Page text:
At the European Community level there have been numerous regulations related to asset freezing and confiscation, the most recent being Directive 2014/42/EU of the European Parliament and of The Council on the freezing and confiscation of instrumentalities and proceeds of crime in the European Union (the “Directive”).
Most of the texts in the Directive find a corresponding provision in national legislation. In Romania, the relevant provisions are implemented in the Criminal Code and the Criminal Procedure Code. For the few issues that have not yet been implemented, the Romanian legislator has initiated a bill to modify and complete criminal normative acts in order to transpose the Directive, but the legislative proceedings do not seem to advance.
The Directive requires the Member States to establish minimum rules on the freezing of property in criminal matters, and to establish the necessary measures to enable the confiscation of instrumentalities and proceeds or property following a final conviction for a criminal offence, including from convictions obtained in absentia.
The Directive also refers to the possibility of freezing the assets of third parties, meaning that the Member States are required to take the necessary measures to enable the confiscation of proceeds or other property which, directly or indirectly, were transferred by a suspected or accused person to third parties, or which were acquired by third parties from a suspected or accused person, at least if those third parties knew or ought to have known that the purpose of the transfer or acquisition was to avoid confiscation. This actual or implied knowledge must be established on the basis of concrete facts and circumstances, including that the transfer or acquisition was carried out free of charge or in exchange for an amount significantly lower than market value.
The Romanian Criminal Procedure Code already regulates several proceedings that ensure asset freezing by allowing the Prosecutor, the Preliminary Chamber Judge, or the Court to establish a distraint when necessary in order to avoid concealment, destruction, disposal, or dissipation of assets that may be subject to special or extended confiscation or that may serve to secure the penalty by fine enforcement or to pay court fees or to compensate damages caused by the committed offense, regardless of whether targeted at an individual or a company.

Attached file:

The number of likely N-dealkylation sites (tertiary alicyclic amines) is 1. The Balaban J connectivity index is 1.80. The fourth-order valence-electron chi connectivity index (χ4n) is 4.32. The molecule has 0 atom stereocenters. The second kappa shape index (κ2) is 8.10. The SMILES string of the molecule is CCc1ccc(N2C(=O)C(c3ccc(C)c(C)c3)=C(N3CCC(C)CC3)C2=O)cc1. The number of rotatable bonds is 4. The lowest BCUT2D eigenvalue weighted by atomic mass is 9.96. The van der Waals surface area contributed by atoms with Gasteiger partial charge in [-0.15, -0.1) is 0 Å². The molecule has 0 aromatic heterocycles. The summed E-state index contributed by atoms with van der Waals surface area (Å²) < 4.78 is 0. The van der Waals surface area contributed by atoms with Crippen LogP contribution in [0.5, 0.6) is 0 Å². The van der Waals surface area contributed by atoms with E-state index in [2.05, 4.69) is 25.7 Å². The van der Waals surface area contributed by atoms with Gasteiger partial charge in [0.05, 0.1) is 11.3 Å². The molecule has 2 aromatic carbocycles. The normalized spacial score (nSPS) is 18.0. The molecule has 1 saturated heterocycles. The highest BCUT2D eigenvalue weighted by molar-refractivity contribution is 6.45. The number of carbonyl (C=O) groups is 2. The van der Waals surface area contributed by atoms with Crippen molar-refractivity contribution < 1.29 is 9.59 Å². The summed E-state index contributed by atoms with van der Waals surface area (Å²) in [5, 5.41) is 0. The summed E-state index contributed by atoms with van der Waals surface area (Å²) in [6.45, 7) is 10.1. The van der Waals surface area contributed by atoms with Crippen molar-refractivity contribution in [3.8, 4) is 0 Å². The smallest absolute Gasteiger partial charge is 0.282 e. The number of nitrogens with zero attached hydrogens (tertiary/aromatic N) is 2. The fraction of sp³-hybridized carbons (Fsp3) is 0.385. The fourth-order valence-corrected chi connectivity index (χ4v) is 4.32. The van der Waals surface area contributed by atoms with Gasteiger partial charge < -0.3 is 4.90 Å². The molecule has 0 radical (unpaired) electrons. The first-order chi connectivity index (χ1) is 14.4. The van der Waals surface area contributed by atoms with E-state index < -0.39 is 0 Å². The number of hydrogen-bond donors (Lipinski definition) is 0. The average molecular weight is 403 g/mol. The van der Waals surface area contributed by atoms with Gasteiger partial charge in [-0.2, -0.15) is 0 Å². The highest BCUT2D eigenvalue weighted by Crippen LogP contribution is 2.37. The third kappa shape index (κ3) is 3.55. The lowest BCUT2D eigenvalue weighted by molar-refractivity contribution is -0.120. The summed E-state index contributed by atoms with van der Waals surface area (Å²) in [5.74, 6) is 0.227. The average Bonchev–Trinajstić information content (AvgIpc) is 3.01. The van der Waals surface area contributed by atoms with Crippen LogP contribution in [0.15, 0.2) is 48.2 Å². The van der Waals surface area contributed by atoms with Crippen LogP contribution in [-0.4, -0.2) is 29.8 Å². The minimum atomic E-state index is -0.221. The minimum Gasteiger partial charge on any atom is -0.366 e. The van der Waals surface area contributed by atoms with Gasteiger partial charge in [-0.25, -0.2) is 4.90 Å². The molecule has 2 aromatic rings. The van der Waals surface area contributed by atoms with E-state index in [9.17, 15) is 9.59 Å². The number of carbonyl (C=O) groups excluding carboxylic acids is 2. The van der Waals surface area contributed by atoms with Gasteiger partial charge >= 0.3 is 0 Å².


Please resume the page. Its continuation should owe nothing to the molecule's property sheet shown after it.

A matter worth considering is that the asset freezing may be maintained until the final judgment is pronounced. Since complex criminal investigations may take several years, this can represent a major problem for their subjects.
Moreover, in terms of companies, one of the main issues that may arise relates to the fact that asset freezing may be ordered in respect to assets owned or held by a third party. Consequently, if a company is the subject of a criminal investigation (i.e., one related to money laundering), the assets of its contractual partners may be frozen as the alleged results of the criminal activity. That third party, who may be unaware of the existence of the criminal investigation (or trial), may find it quite difficult to challenge the proceedings, as only a short time is given to do so following the communication of the freezing order, which can make it very hard to obtain the relevant information.
As a result, the length of the asset freezing may be a very significant problem to a company affected by such measures, irrespective of whether that company is the target of a criminal investigation or only a third party.
Summarizing the above, in Romania the risk of asset freezing does not exclude third parties not involved in the perpetration of the crime.
By Adrian Chirvase, Partner, Popescu & Asociatii
This Article was originally published in Issue 6.5 of the CEE Legal Matters Magazine. If you would like to receive a hard copy of the magazine, you can subscribe here.